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Whatever Happened to the HIV-Positive Man Who Sued Cirque du Soleil and Won?

By Kellee Terrell

September 29, 2011

In 2004, The Washington Post wrote an article about Matthew Cusick, an HIV-positive gay man who sued Cirque du Soleil for employment discrimination. In 2002, Cirque hired Cusick to catch the acrobats from the flying trapeze in "Mystère," a show at Treasure Island Hotel and Casino in Las Vegas.

As part of the training for this job, Cusick had to receive a physical examination, during which he disclosed that he is HIV positive. Since the doctors were so "unalarmed" about his status, he believed that his employers would view this as a nonissue. He soon realized that was not the case. One week later, he was fired after being told that he was a risk to other performers.

He told the Post, "The way they treated me, it was like I was a piece of trash."

But with the help of Lambda Legal, Cusick sued Cirque du Soleil and settled for $600,000.

Now, almost seven years later, the newspaper revisits Cusick to see how life has been since he was unjustly fired. He seems to be doing pretty well for himself:

He lives in Manhattan -- he has moved from [NYC's] Hell's Kitchen to Harlem -- and his days are jam-packed. ("I've made a new clock that has 28 hours in the day," he jokes.) He's a personal trainer with a handful of clients, and the rest of his time is divided between the Metropolitan Opera and his company KENiMATTix. Cusick has been a frequent performer at the Met since late 2004, tumbling and dancing in the likes of "Macbeth" and "La Bohème." It was there that he met fellow stunt artist Ken Berkeley, and in early 2005, the pair developed KENiMATTix -- and perform choreography in which the pair create amazing positions with their bodies, relying on strength and hand-balancing. He estimates that he and Berkeley perform 12 shows a week for both public events and private parties.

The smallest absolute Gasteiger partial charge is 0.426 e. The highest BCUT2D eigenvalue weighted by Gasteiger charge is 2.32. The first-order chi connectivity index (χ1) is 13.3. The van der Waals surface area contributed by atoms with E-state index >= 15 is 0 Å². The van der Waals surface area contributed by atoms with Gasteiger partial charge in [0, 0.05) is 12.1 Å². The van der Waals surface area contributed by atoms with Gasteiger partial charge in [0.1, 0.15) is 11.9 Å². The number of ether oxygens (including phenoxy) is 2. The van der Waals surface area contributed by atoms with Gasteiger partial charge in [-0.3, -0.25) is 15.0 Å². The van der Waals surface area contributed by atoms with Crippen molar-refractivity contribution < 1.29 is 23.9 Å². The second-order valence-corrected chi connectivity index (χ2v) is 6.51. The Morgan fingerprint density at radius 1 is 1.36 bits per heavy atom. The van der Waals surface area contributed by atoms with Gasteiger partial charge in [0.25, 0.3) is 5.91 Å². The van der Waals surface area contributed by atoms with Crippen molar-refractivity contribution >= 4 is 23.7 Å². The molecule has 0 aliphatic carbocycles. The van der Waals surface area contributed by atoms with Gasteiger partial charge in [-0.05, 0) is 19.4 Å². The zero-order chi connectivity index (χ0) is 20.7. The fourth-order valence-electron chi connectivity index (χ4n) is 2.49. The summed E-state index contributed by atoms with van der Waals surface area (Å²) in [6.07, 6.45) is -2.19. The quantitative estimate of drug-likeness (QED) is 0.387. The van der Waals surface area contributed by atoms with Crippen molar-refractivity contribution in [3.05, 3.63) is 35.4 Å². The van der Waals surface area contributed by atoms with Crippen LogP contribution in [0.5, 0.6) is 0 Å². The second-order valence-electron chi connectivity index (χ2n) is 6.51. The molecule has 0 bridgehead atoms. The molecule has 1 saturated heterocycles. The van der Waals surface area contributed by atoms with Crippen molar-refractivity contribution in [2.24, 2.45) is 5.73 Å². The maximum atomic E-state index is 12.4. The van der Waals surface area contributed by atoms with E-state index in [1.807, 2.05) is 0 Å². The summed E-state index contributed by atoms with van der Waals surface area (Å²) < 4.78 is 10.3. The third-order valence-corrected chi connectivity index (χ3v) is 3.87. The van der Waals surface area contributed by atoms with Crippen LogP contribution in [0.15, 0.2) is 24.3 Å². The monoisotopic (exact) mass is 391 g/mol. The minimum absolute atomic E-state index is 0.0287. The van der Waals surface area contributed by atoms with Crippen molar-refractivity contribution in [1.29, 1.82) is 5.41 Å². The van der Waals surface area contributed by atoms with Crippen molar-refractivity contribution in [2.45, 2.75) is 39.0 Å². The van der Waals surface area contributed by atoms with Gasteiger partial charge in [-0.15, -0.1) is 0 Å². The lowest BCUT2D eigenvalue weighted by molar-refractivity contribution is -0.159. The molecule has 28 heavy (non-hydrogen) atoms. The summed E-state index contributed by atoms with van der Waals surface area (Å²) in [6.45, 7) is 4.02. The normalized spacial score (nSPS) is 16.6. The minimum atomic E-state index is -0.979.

As far as his health goes, Cusick says everything is status quo. He has taken Atripla -- a pill that combines three HIV treatments in one -- since it was approved by the Food and Drug Administration in 2006. "I'm doing fine; I've really had no problems. Just still maintaining a healthy lifestyle."

So what's next? For a man who makes his living by doing dazzling and complicated stunts, the answer is pretty cut and dried: "to live a happy life."

Are you out with your status at work? Have you ever experienced any workplace stigma or discrimination? Tell us about it.

Kellee Terrell is the former news editor for TheBody.com and TheBodyPRO.com.


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